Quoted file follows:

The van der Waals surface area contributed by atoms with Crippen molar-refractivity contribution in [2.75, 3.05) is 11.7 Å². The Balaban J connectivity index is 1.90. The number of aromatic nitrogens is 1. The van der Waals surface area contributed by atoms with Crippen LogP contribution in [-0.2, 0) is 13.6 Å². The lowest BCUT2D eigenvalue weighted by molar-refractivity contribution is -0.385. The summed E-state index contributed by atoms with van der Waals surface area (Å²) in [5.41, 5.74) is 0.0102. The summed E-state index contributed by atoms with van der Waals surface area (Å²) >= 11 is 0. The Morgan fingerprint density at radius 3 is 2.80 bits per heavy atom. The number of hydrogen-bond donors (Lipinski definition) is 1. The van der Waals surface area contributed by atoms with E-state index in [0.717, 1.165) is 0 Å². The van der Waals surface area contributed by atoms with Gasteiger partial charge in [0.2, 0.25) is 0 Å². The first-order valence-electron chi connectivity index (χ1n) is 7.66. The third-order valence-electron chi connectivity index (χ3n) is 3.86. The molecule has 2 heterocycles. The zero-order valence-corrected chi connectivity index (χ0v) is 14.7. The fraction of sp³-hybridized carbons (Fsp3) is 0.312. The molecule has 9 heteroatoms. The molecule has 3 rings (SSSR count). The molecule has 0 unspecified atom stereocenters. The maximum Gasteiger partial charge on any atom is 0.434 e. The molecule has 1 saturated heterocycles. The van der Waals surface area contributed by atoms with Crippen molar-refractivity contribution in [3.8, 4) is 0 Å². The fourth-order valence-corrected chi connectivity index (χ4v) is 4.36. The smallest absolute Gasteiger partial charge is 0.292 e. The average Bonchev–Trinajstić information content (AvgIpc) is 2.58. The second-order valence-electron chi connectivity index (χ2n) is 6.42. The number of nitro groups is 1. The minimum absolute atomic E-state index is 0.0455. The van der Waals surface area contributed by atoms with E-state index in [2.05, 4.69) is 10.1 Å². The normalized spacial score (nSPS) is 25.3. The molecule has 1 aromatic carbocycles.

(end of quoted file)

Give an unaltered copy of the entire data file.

The van der Waals surface area contributed by atoms with Crippen molar-refractivity contribution in [2.75, 3.05) is 11.7 Å². The Balaban J connectivity index is 1.90. The number of aromatic nitrogens is 1. The van der Waals surface area contributed by atoms with Crippen LogP contribution in [-0.2, 0) is 13.6 Å². The lowest BCUT2D eigenvalue weighted by molar-refractivity contribution is -0.385. The summed E-state index contributed by atoms with van der Waals surface area (Å²) in [5.41, 5.74) is 0.0102. The summed E-state index contributed by atoms with van der Waals surface area (Å²) >= 11 is 0. The Morgan fingerprint density at radius 3 is 2.80 bits per heavy atom. The number of hydrogen-bond donors (Lipinski definition) is 1. The van der Waals surface area contributed by atoms with E-state index in [0.717, 1.165) is 0 Å². The van der Waals surface area contributed by atoms with Gasteiger partial charge in [0.2, 0.25) is 0 Å². The first-order valence-electron chi connectivity index (χ1n) is 7.66. The third-order valence-electron chi connectivity index (χ3n) is 3.86. The molecule has 2 heterocycles. The zero-order valence-corrected chi connectivity index (χ0v) is 14.7. The fraction of sp³-hybridized carbons (Fsp3) is 0.312. The molecule has 9 heteroatoms. The molecule has 3 rings (SSSR count). The molecule has 0 unspecified atom stereocenters. The maximum Gasteiger partial charge on any atom is 0.434 e. The molecule has 1 saturated heterocycles. The van der Waals surface area contributed by atoms with Crippen molar-refractivity contribution in [3.8, 4) is 0 Å². The fourth-order valence-corrected chi connectivity index (χ4v) is 4.36. The smallest absolute Gasteiger partial charge is 0.292 e. The average Bonchev–Trinajstić information content (AvgIpc) is 2.58. The second-order valence-electron chi connectivity index (χ2n) is 6.42. The number of nitro groups is 1. The minimum absolute atomic E-state index is 0.0455. The van der Waals surface area contributed by atoms with E-state index in [2.05, 4.69) is 10.1 Å². The normalized spacial score (nSPS) is 25.3. The molecule has 1 aromatic carbocycles.